Thus began my appreciation for Dr. Gardner C. Taylor. Sometime later I acquired a copy of his book, We Have This Ministry: The Heart of the Pastor’s Vocation, written with his long-time friend, Dr. Samuel DeWitt Proctor. Taylor and Proctor stood as towering leaders, thinkers and activists for decades. The two have likely influenced more younger pastors than anyone in their era. This little book distilled much of their wisdom. In aiming at the heart of the ministry, they impacted my heart, a young man who at the time was wrestling with his own sense of call. The two of them were giving me a sense of the nobility of the pastoral vocation.

From there I found a set of The Words of Gardner C. Taylor, a collection of radio addresses, speeches and sermons from 1959. Since the printed page rarely captures the experience of listening to a sermon, I sought to hear him. The Lord gave Dr. Taylor a remarkable way of helping the hearer enter the story and discover inside the narrative more than the bare telling of events. Taylor, at his best, could transport you and then transform you.

A few years ago I had the privilege of reading a festschrift dedicated to Dr. Taylor. One testament to Taylor’s impact could be seen in the sheer number and diversity of persons contributing to the essays on preaching in Our Sufficiency Is of God. The breadth of authors remind us of Taylor’s ability to move between people from differing ethnic backgrounds with as much cultural fluency as he had with the English language. He crossed bridges even when some were marked “segregated” and others “whites only.” He knew the troubling voice of racism but never stopped to listen. As a consequence, he reached people who were never supposed to be touched by him.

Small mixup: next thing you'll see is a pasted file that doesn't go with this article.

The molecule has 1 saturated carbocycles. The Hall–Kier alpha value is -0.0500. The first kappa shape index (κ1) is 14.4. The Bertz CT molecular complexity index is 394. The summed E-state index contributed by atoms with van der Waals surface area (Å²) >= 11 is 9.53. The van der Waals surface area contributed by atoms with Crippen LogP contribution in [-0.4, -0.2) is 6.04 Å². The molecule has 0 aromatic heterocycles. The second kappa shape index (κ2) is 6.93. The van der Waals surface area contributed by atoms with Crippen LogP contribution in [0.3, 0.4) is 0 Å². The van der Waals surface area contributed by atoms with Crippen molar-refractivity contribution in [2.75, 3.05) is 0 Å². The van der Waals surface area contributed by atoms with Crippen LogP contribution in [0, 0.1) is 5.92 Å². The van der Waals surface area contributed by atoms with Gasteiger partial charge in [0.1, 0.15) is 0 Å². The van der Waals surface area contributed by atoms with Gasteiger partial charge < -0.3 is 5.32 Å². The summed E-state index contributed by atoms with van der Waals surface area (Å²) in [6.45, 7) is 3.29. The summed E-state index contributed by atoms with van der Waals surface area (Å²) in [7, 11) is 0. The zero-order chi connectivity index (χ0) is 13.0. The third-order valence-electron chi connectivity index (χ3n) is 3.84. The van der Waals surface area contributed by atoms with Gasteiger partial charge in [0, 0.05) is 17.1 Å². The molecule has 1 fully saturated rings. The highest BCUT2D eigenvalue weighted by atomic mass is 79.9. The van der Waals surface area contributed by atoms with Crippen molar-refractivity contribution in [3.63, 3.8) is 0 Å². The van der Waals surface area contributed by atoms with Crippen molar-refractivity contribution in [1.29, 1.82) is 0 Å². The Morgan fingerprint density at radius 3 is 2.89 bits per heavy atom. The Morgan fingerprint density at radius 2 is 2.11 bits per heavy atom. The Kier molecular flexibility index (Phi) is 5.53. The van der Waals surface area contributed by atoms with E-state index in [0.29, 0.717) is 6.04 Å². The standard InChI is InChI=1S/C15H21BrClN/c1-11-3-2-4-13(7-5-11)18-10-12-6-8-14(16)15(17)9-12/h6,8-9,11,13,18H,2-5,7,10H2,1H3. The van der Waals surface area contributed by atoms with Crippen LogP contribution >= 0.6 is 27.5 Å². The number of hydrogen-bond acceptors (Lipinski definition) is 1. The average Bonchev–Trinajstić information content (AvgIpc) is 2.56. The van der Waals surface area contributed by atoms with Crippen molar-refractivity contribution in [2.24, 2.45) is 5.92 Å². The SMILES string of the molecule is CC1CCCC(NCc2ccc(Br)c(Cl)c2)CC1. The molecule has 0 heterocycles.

When I look back on it, Taylor won me with just a few phrases offered with the mixed signals of shoulder shrug and twinkling eye. Like the time Rose asked him about preparing to preach. Taylor smiled a wide smile and tilted his head as if saying to himself, Here’s a pleasantly curious thing, and then called preparation for Sunday “that sweet torture.” I often think of that phrase when I’m striking the coal of scripture looking for some diamond for God’s people on Sunday morning. It’s said that someone in a homiletics class once asked Taylor how many points should a sermon have, and Taylor with wry smile and southern timing said, “At least one.”

Taylor retired from ministry at Concord in 1990 and moved to Raleigh, NC. For a decade, I lived within a few miles of his home. To this day I regret I didn’t put aside a young man’s timidity and approach this dean of the Black Church and of preaching. I wish I had met with him on his porch and listened to him tell me anything he’d want to tell me. I’m sure he could read the phone book and make me think the poets Wheatley, Hughes, and Cullen lived on his tongue. Taylor lived to be ninety-six, nearly one a century. It may take another century before we see or hear such a preaching gift again.

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Thabiti M Anyabwile

Thabiti M Anyabwile

Thabiti is one of the pastors of Anacostia River Church in Washington, DC and the president of The Crete Collective. He is the author of several books and as an introvert enjoys quiet things at home.